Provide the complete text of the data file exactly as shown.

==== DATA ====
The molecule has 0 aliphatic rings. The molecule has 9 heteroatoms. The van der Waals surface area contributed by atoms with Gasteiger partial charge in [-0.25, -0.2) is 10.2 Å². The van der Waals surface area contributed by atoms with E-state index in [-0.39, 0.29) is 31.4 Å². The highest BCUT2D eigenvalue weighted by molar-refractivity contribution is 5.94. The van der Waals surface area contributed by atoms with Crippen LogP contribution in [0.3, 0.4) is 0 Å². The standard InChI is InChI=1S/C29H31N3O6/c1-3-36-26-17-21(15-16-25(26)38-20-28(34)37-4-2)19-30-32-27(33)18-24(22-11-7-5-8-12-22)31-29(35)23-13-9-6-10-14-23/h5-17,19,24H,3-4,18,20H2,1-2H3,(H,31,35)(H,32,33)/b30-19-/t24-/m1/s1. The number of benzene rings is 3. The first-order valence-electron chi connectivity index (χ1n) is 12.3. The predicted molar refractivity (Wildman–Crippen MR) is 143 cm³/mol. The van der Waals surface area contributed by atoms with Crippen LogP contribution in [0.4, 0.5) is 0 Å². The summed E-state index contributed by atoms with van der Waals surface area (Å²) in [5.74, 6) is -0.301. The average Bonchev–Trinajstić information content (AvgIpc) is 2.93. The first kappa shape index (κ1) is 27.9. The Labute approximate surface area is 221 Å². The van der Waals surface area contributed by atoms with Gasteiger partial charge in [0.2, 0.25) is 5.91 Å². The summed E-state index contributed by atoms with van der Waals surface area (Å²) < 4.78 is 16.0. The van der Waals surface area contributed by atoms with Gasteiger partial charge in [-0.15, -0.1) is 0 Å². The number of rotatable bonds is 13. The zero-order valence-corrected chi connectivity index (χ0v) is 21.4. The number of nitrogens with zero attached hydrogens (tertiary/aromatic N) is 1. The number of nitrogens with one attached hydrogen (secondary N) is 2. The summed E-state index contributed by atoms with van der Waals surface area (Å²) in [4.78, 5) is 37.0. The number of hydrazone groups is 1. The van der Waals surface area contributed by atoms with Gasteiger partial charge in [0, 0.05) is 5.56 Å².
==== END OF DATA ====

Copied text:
The molecule has 0 aliphatic rings. The molecule has 9 heteroatoms. The van der Waals surface area contributed by atoms with Gasteiger partial charge in [-0.25, -0.2) is 10.2 Å². The van der Waals surface area contributed by atoms with E-state index in [-0.39, 0.29) is 31.4 Å². The highest BCUT2D eigenvalue weighted by molar-refractivity contribution is 5.94. The van der Waals surface area contributed by atoms with Crippen LogP contribution in [0.3, 0.4) is 0 Å². The standard InChI is InChI=1S/C29H31N3O6/c1-3-36-26-17-21(15-16-25(26)38-20-28(34)37-4-2)19-30-32-27(33)18-24(22-11-7-5-8-12-22)31-29(35)23-13-9-6-10-14-23/h5-17,19,24H,3-4,18,20H2,1-2H3,(H,31,35)(H,32,33)/b30-19-/t24-/m1/s1. The number of benzene rings is 3. The first-order valence-electron chi connectivity index (χ1n) is 12.3. The predicted molar refractivity (Wildman–Crippen MR) is 143 cm³/mol. The van der Waals surface area contributed by atoms with Crippen LogP contribution in [0.4, 0.5) is 0 Å². The summed E-state index contributed by atoms with van der Waals surface area (Å²) in [5.74, 6) is -0.301. The average Bonchev–Trinajstić information content (AvgIpc) is 2.93. The first kappa shape index (κ1) is 27.9. The Labute approximate surface area is 221 Å². The van der Waals surface area contributed by atoms with Gasteiger partial charge in [0.2, 0.25) is 5.91 Å². The summed E-state index contributed by atoms with van der Waals surface area (Å²) < 4.78 is 16.0. The van der Waals surface area contributed by atoms with Gasteiger partial charge in [-0.15, -0.1) is 0 Å². The number of rotatable bonds is 13. The zero-order valence-corrected chi connectivity index (χ0v) is 21.4. The number of nitrogens with zero attached hydrogens (tertiary/aromatic N) is 1. The number of nitrogens with one attached hydrogen (secondary N) is 2. The summed E-state index contributed by atoms with van der Waals surface area (Å²) in [4.78, 5) is 37.0. The number of hydrazone groups is 1. The van der Waals surface area contributed by atoms with Gasteiger partial charge in [0, 0.05) is 5.56 Å².